Types of Achalasia

What are the types of achalasia?

Before learning the types of achalasia, what is achalasia?

What is achalasia?

Achalasia is a rare motility disorder affecting the ability of the lower esophageal sphincter to relax. Its name is derived from the Greek word Achalesein, meaning "fail to relax".

The lower esophageal sphincter closes off the esophagus from the stomach and in people with the condition, the sphincter is not opened when swallowing - this impaired relaxation leads to the incomplete emptying of food from the esophagus into the stomach, causing a back-up of food within the esophagus. It affects around 0.5 in every 1,000,000 people per year.

The different types of achalasia

Types of achalasia: Diagnosis is usually attained using high-resolution manometry, a diagnostic system using a series of pressure sensors within the gastrointestinal tract to measure motility based on the intraluminal pressure recorded.

There are three different classifications (Chigaco classification) of the diagnosis; type I, type II and type III. Each type has characteristics unique to the classification and is ascertained during diagnosis when using HRM (high-resolution manometry).

Type I shows a minimal esophageal pressurization during the test, type II displays pan-esophageal pressurization and type III is characterized by rapid propagated esophageal pressurization which can be attributed to spastic contractions.

Treatment of Achalasia


Prognosis can differ depending on which classification of the condition a person is diagnosed with, as treatment success can vary with each individual case. After diagnosis and bariatric swallow to ascertain the scope of the condition and axis of the esophagus, several treatments may be needed before long-term success is identified.

Pneumatic dilation

Once diagnosed, the first line of treatment is to dilate or alter the sphincter in order to achieve the desired motility. Pneumatic dilation is a common treatment and is usually considered first. The treatment involves inserting a surgical balloon into your esophagus and inflating it once it's in. This helps to stretch out the sphincter to allow your esophagus to function at a better level.


There are also surgical options when combating achalasia. Esophagomyotomy is a surgical procedure where a small incision is made to gain access to the sphincter. It is then carefully altered by the surgeon to allow for improved motility and a better flow into the stomach.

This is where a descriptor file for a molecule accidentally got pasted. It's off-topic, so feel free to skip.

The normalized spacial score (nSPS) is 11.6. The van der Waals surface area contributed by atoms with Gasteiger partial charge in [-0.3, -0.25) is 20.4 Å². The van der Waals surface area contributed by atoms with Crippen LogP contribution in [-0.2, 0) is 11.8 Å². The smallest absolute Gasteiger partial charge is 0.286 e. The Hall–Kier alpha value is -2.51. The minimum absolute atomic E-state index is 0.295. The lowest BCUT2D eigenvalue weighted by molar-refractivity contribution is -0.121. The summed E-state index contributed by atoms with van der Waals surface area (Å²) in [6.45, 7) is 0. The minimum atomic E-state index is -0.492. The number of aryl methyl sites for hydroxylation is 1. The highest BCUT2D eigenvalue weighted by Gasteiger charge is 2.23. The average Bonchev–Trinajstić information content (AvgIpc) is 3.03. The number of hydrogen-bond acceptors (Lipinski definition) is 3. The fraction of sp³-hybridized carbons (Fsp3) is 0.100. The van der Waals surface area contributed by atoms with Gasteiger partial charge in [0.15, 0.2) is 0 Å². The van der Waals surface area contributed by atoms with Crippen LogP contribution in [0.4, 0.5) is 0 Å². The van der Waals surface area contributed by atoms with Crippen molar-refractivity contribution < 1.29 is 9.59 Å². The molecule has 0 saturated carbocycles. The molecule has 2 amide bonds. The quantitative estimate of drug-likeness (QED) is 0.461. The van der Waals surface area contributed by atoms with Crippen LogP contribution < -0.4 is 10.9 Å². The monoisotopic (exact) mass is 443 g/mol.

Most of these surgeries are deemed a success, but some patients report symptoms of gastroesophageal reflux disease shortly after, mainly heartburn.

Botox injection

For those who are not able to undergo either of these treatments or if the treatments have not been successful, a Botox injection may be offered to forcibly relax the sphincter muscles.

During this procedure, Botox is injected directly into the sphincter using an endoscope.

Channel blockers

In the event of these treatments not working adequately or as a long-term solution, nitrates and calcium channel blockers may help to relax the sphincter to allow food to pass through more easily.

Classifications of the condition

Each of the different classifications of achalasia indicates the severity of the condition as the classification ascends, so type III is the most severe classification of the condition. However, this doesn't mean that Type I is the easiest to treat and type III is the most difficult.

In fact, Type II Achalasia is actually the classification which shows the most treatment success in response to either pneumatic dilatation (PD) or laparoscopic Heller myotomy (LHM) than those who display type I or type III.

Who does achalasia affect?

Achalasia is most commonly seen in adults who are middle-aged or older, although the condition can be present in children as well.

There is also a correlation between those with autoimmune diseases and those with Achalasia, meaning a person is more likely to have achalasia if they also have an autoimmune disorder.

Symptoms of achalasia

The symptoms of achalasia include weight loss due to food not being able to pass into the stomach, regurgitation of food (backflow), heartburn, chest pain during or after eating, cough and difficulty swallowing. Depending on the severity of the condition within an individual, the presence of achalasia may not be obvious.

The condition is caused by damage to the nerves of the esophagus or damage to the sphincter and there are no current prevention guidelines as the condition cannot be prevented (as far as we know), therefore it is important to see a doctor if you believe you have any of the symptoms of achalasia before the effects become worse.

Last Reviewed:
August 28, 2017
Last Updated:
October 26, 2017
Content Source: